Per Se raised prices so that there are now 15 restaurants in NYC where dinner for two crosses into 4 figures. Sans a bottle of wine.
I’ve been to some of the places but the thing that drove the bill past that mark was a bottle of wine. I’m not sure I can rationalize paying that much for just the meal for 2. I can pay but I don’t think I want to. It’s the same thing that has held me back from the $400 sushi omakase. At some point it feels like I’m being taken advantage of.
I think the most expensive meal I’ve had thus far was $375 all in, at Per Se, in the Salon, about 12 years ago (so it would obviously be a lot pricier now). I rule nothing out, but I’ve yet to see a 4 (or even 3) figure menu that inspired me to want to splurge. If someone let me design my own tasting menu, that would be cool.
I do extensive budgeting for my home and my electric for the entire year of 2022 was $1,000.37. So there is no way I would spend $1,000.00 for one meal.
Even if someone gave me $1,000.00, I would do something more rewarding and constructive with it.
(Keyrock the unfrozen caveman lawyer; your world frightens & confuses me)
No, or not for any ordinary circumstance. I can afford doing so, but I just can’t countenance it. Even on holidays with my family of six, the most I’ve paid for a meal is about $70 per person (no alcohol ordered).
Maybe my imagination is lacking, but I can’t imagine any time I’d think that a simple dinner (absent wines etc.) was worth $500 per person for a couple.
Just plain no.
Disclaimer - I haven’t eaten in Manhattan in 15 or more years. I have eaten (relatively fine dining on expense account) in LA, SF, Geneva, Basel, more recently and they weren’t that bad.
I have a “milestone” birthday coming up this year, and I’ve been toying with the idea of an expensive meal like this. But I cannot in good conscience spend that kind of money on a single meal. Even if it did include wine, I can’t wrap my head around it. Maybe $500 with wine for two, as a very special occasion, but in Manhattan that’s not really so special anymore. And if I didn’t like the food, I’d be kicking myself for not just bringing a bunch of friends to Katz’s or renting out B&H Dairy for an evening instead.
Same, and that is key. Typically the food doesn’t get exponentially better once you start paying these prices, it’s more to do with keeping the clientele elite.
When we were at Oceans a while ago, we let it loose entirely, ordering cocktails at the bar before sitting down, and then the whole shebang at dinner. I think we paid around 250-300 per person and it was worth it. That is around the max I’d pay, regardless of being an expense account or personal account.
Last year my most expensive dinner (own money) was at Virtus in Paris, around 175 per person, and it was one of the worst meals we had there. Not bad per se, but just not as good as other lower priced places.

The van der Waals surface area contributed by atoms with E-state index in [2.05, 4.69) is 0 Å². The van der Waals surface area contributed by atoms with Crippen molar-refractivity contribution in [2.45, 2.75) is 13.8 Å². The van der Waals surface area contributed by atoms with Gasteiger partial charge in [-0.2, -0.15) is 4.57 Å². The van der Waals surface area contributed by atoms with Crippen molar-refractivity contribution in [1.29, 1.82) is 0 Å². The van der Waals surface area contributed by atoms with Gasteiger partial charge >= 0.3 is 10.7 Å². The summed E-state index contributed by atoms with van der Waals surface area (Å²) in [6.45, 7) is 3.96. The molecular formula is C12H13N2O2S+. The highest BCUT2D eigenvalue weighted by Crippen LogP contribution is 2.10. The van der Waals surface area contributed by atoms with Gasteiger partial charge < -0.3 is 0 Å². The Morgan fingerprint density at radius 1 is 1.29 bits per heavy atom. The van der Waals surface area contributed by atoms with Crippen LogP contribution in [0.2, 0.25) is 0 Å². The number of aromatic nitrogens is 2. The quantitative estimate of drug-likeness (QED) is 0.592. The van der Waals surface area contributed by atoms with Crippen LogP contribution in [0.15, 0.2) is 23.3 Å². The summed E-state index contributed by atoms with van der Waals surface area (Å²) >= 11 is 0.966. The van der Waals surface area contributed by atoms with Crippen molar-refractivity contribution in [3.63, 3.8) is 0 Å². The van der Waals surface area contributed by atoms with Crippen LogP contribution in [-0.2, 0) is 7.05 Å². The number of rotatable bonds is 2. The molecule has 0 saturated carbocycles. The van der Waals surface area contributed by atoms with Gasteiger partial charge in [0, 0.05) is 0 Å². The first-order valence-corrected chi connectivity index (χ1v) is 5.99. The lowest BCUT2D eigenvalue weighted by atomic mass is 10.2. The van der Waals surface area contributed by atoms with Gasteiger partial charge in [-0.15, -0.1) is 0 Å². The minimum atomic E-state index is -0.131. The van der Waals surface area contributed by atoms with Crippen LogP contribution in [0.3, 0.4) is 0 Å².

I did once spend 200 dollars per person on omakase in Hong Kong (10 years ago so pretty expensive) and that was worth it, but I would only want to do it again if I know the place is very good.
(John Hartley - a culinary patriot eating & cooking in Northwest England)
No, I don’t think I would.
By comparision, I’ve just looked at a couple of high end British restaurants, neither in London (one of the outskirts of the capital, the other in rural Wales). Per person, both charge £350 ($423, €396). That’s without drinks but I think service is included in both. And, no, I wouldnt pay that either.
I recall it really getting going oddly enough after Covid started but it was slow going until 2022. NYC is expensive. What my apartment costs on a square foot basis is pretty ridiculous. My parking space costs what used to be rent in some places. But I wonder who will pay this amount. I work for a large multinational firm. We do a lot of high end client entertaining. Even there we have a max per person budget and it’s way lower than $1,000 a person. I think most firms would have a problem if you dropped off a T&E at that level. I used to think many of the high end places were full of the expense account crowd. I don’t think that will be the case at the very top end any more. No more Russian oligarchs either.
I just don’t care for what you get spending that much. Wagyu, foie, huge kabor with tweezers and lab equipment to arrange the plate… does nothing for me. We spent 8 days in NYC and spent less than $1000 and were on a food high almost the entire week.
I can imagine being rich enough so the old joke about owning a yacht applies: “How much does it cost to own one?” “If you have to ask you can’t afford it”. For me it’d probably be a waste since I undoubtedly would be way happier with a really good burger & fries. (which is now typically $15-$20 across the US)
Other things I would spend $1000 on:
A couple days in the Caribbean in a really nice hotel suite.
A few really nice pieces of Le Creuset ECI or Mauviel Copper.
Two weeks worth of groceries from the “fancy” market.
Restocking my wine closest with some $30-50 bottles.
I wish I remembered details of our anni dinner. It was several courses, but I don’t think we got to choose back then. It might’ve been their ‘spring’ dinner or some such. It was also far more affordable than it is now (for us).